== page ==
My writing has fallen behind my doing! Here is a brief catch-up of the past four days. On Friday I bit the bullet and began free motion quilting leaves. This went better than hoped and I continued to stitch leaves on Saturday. I discovered that all that muscle memory stuff fades when I get tired – I had to stop when the leaves lost their shape and I was struggling to make decisions about where to start the next leaf etc.
On Sunday I fully intended to return to the sewing room but after a morning in Church the lure of sunshine at the allotment won and I wheeled the tool-laden barrow along the road to the little site behind our local food store. Plenty more leaves to deal with but these could just be heaped in a pile – no arranging required!
8am Monday morning I sat down at the sewing machine and got out my practice sandwich to do a five minute warm up. Oh! Boy! What a disaster! All over the piece were skipped stitches.
I ran through the check list – re-thread top and bobbin, no improvement; change needle, skipped stitches a plenty; clean out bobbin race – first with little brush then with vacuum cleaner – skipped stitches continued 😦 At this point I was starting to feel desperate, running through options: try using my old machine?; ask a kind friend if I might borrow her machine?; eat a bar of chocolate? (Actually, my tummy was knotted so tight that the thought of chocolate was not welcome – that’s how bad things were!).
More than an hour had passed, my thoughts were on the deadline to complete and post the quilt and the need to do some housework in preparation for guests coming next weekend (please don’t feel guilty about this Dear Guests, I do enjoy having a clean, tidy home, guests are my motivation 🙂 ) I did take my Pfaff machine out of the sewing table and set up my, smaller, Brother for fmq. I broke a needle almost immediately! Perhaps my technique was all to pot? Next move: employ the verb ‘to google’. Here are links to two helpful posts tackling the problem of skipped stitches:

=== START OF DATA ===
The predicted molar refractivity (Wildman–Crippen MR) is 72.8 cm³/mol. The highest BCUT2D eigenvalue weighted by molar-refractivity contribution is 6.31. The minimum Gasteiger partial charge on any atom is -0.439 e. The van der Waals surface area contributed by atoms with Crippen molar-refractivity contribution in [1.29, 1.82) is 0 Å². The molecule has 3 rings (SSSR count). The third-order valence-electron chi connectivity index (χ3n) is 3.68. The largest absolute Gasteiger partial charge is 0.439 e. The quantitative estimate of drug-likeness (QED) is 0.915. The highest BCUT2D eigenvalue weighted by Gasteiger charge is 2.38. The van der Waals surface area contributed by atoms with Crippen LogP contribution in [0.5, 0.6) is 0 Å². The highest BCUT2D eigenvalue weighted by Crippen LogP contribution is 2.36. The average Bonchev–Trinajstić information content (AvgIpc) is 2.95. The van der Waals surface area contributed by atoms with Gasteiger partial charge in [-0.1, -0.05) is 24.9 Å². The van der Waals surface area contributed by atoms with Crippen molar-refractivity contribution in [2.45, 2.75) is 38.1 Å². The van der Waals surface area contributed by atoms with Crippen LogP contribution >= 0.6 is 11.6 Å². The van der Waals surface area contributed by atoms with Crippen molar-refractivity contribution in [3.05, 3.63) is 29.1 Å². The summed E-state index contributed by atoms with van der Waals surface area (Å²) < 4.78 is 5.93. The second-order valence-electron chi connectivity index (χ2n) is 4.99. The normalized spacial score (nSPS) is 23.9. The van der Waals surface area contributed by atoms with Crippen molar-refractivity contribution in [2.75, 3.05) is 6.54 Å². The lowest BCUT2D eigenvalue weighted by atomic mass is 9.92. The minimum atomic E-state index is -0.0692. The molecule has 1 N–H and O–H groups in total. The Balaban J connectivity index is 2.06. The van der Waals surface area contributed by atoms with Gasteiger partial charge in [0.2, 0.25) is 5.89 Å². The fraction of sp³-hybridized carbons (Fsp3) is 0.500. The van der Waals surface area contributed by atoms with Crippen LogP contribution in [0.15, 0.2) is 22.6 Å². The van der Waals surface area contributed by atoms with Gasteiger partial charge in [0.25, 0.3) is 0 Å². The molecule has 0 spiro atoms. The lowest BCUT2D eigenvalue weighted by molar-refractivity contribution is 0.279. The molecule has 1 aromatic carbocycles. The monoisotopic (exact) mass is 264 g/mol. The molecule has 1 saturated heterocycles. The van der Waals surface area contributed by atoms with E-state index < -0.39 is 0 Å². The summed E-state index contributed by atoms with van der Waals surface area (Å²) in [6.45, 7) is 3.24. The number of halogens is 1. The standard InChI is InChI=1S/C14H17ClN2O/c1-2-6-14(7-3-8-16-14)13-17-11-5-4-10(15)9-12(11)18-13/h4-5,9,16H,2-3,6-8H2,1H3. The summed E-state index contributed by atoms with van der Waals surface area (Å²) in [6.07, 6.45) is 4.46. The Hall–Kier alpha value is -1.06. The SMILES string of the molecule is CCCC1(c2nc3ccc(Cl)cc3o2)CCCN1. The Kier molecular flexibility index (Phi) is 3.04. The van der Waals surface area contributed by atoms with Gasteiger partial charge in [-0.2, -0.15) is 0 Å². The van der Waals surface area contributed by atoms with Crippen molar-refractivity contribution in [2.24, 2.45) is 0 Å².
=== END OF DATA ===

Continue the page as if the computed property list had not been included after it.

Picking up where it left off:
Ohh! Of course, I should have considered tension (not just my own – which was taut – but the machines too). I set up the Pfaff and fiddled about with the tension dial and the practice sandwich. Turning the tension down from 5 to 4 did the trick. Phew! But the morning was almost gone and I was feeling too ‘tight’ to begin fmq. I walked into town and did my two hour shift in the pop up shop. The shop was very quiet so I worked through a stack of scrap paper doing a bit of muscle memory work, this time drawing flower shapes in preparation for the next phase of quilting.
In the evening I switched the sewing machine back on and we got on fine – all the leaves quilted 🙂 There was even a bit of time to practice stitching a few of the flower shapes and do some pebbling – I’m considering using this as a filler in some of the path areas of the quilt.
The quilting tips for today:
- Start each session of quilting with a few minutes on your practice sandwich – better to come across problems on this than have to pick out poor stitching on the quilt!
- Clean out the bobbin race mid-quilting as well as at the beginning and end – that fluffy lint builds up fast.
- I use a vacuum cleaner to suck lint out of the machine – I’m not keen on those air cans that can blow lint further into the machine. If you do use a vacuum cleaner remember to move the little needle plate screws, bobbin race and your tools well out the way before you begin 😉
- Accept there will come a time when your brain, back and shoulders have had enough fmq for one day – be prepared to stop even if you’ve not got to where you’d hoped to be.
- Don’t put off having a sewing machine serviced. Note to self: my next project is not more important than giving my hard worked machine the TLC it deserves!